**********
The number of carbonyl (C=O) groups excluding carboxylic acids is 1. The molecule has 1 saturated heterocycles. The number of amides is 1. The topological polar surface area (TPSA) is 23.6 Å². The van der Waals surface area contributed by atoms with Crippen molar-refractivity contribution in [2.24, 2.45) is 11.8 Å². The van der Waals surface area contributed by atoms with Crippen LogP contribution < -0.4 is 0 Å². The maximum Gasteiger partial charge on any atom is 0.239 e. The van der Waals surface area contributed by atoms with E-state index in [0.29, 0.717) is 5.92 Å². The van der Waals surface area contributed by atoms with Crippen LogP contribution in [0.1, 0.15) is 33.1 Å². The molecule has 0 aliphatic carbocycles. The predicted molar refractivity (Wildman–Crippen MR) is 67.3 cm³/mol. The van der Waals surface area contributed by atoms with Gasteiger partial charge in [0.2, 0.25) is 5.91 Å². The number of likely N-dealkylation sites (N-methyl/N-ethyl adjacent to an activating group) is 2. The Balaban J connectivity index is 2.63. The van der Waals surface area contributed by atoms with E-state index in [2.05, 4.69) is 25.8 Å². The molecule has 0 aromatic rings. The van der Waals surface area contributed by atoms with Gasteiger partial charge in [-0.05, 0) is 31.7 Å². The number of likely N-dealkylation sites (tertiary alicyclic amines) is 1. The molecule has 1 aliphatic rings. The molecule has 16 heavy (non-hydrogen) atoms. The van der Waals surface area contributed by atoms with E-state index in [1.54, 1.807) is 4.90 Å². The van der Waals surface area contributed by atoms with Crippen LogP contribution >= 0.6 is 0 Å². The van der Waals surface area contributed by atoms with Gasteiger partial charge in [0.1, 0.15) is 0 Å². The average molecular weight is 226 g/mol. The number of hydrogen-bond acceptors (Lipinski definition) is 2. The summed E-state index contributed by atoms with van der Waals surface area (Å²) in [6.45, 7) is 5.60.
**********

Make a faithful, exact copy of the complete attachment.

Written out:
The number of carbonyl (C=O) groups excluding carboxylic acids is 1. The molecule has 1 saturated heterocycles. The number of amides is 1. The topological polar surface area (TPSA) is 23.6 Å². The van der Waals surface area contributed by atoms with Crippen molar-refractivity contribution in [2.24, 2.45) is 11.8 Å². The van der Waals surface area contributed by atoms with Crippen LogP contribution < -0.4 is 0 Å². The maximum Gasteiger partial charge on any atom is 0.239 e. The van der Waals surface area contributed by atoms with E-state index in [0.29, 0.717) is 5.92 Å². The van der Waals surface area contributed by atoms with Crippen LogP contribution in [0.1, 0.15) is 33.1 Å². The molecule has 0 aliphatic carbocycles. The predicted molar refractivity (Wildman–Crippen MR) is 67.3 cm³/mol. The van der Waals surface area contributed by atoms with Gasteiger partial charge in [0.2, 0.25) is 5.91 Å². The number of likely N-dealkylation sites (N-methyl/N-ethyl adjacent to an activating group) is 2. The Balaban J connectivity index is 2.63. The van der Waals surface area contributed by atoms with E-state index in [2.05, 4.69) is 25.8 Å². The molecule has 0 aromatic rings. The van der Waals surface area contributed by atoms with Gasteiger partial charge in [-0.05, 0) is 31.7 Å². The number of likely N-dealkylation sites (tertiary alicyclic amines) is 1. The molecule has 1 aliphatic rings. The molecule has 16 heavy (non-hydrogen) atoms. The van der Waals surface area contributed by atoms with E-state index in [1.54, 1.807) is 4.90 Å². The van der Waals surface area contributed by atoms with Crippen LogP contribution >= 0.6 is 0 Å². The van der Waals surface area contributed by atoms with Gasteiger partial charge in [0.1, 0.15) is 0 Å². The average molecular weight is 226 g/mol. The number of hydrogen-bond acceptors (Lipinski definition) is 2. The summed E-state index contributed by atoms with van der Waals surface area (Å²) in [6.45, 7) is 5.60.